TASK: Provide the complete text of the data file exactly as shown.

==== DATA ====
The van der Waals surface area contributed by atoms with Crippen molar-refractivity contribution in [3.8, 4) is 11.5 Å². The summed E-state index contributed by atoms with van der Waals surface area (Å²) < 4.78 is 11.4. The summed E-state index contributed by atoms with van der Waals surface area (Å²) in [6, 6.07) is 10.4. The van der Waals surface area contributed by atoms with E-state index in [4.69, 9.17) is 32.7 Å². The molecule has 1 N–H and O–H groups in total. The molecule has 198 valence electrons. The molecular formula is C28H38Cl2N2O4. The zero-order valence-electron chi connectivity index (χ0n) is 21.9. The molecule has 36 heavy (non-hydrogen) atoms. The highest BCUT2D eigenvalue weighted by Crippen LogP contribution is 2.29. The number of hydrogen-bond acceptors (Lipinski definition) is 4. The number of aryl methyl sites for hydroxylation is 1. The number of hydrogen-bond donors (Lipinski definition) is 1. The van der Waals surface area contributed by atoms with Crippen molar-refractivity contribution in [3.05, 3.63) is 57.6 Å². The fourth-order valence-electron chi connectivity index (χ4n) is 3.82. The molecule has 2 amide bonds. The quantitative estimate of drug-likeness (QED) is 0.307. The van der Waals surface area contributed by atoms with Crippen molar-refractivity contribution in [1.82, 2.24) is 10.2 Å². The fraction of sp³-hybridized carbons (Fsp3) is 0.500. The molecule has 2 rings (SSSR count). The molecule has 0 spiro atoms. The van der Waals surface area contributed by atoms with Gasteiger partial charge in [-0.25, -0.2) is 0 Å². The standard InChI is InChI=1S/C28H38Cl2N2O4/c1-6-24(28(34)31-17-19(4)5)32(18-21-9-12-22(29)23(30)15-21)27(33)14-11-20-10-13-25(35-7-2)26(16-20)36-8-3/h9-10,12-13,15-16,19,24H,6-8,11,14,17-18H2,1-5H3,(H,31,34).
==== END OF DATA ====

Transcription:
The van der Waals surface area contributed by atoms with Crippen molar-refractivity contribution in [3.8, 4) is 11.5 Å². The summed E-state index contributed by atoms with van der Waals surface area (Å²) < 4.78 is 11.4. The summed E-state index contributed by atoms with van der Waals surface area (Å²) in [6, 6.07) is 10.4. The van der Waals surface area contributed by atoms with E-state index in [4.69, 9.17) is 32.7 Å². The molecule has 1 N–H and O–H groups in total. The molecule has 198 valence electrons. The molecular formula is C28H38Cl2N2O4. The zero-order valence-electron chi connectivity index (χ0n) is 21.9. The molecule has 36 heavy (non-hydrogen) atoms. The highest BCUT2D eigenvalue weighted by Crippen LogP contribution is 2.29. The number of hydrogen-bond acceptors (Lipinski definition) is 4. The number of aryl methyl sites for hydroxylation is 1. The number of hydrogen-bond donors (Lipinski definition) is 1. The van der Waals surface area contributed by atoms with Crippen molar-refractivity contribution in [3.05, 3.63) is 57.6 Å². The fourth-order valence-electron chi connectivity index (χ4n) is 3.82. The molecule has 2 amide bonds. The quantitative estimate of drug-likeness (QED) is 0.307. The van der Waals surface area contributed by atoms with Crippen molar-refractivity contribution in [1.82, 2.24) is 10.2 Å². The fraction of sp³-hybridized carbons (Fsp3) is 0.500. The molecule has 2 rings (SSSR count). The molecule has 0 spiro atoms. The van der Waals surface area contributed by atoms with Gasteiger partial charge in [-0.25, -0.2) is 0 Å². The standard InChI is InChI=1S/C28H38Cl2N2O4/c1-6-24(28(34)31-17-19(4)5)32(18-21-9-12-22(29)23(30)15-21)27(33)14-11-20-10-13-25(35-7-2)26(16-20)36-8-3/h9-10,12-13,15-16,19,24H,6-8,11,14,17-18H2,1-5H3,(H,31,34).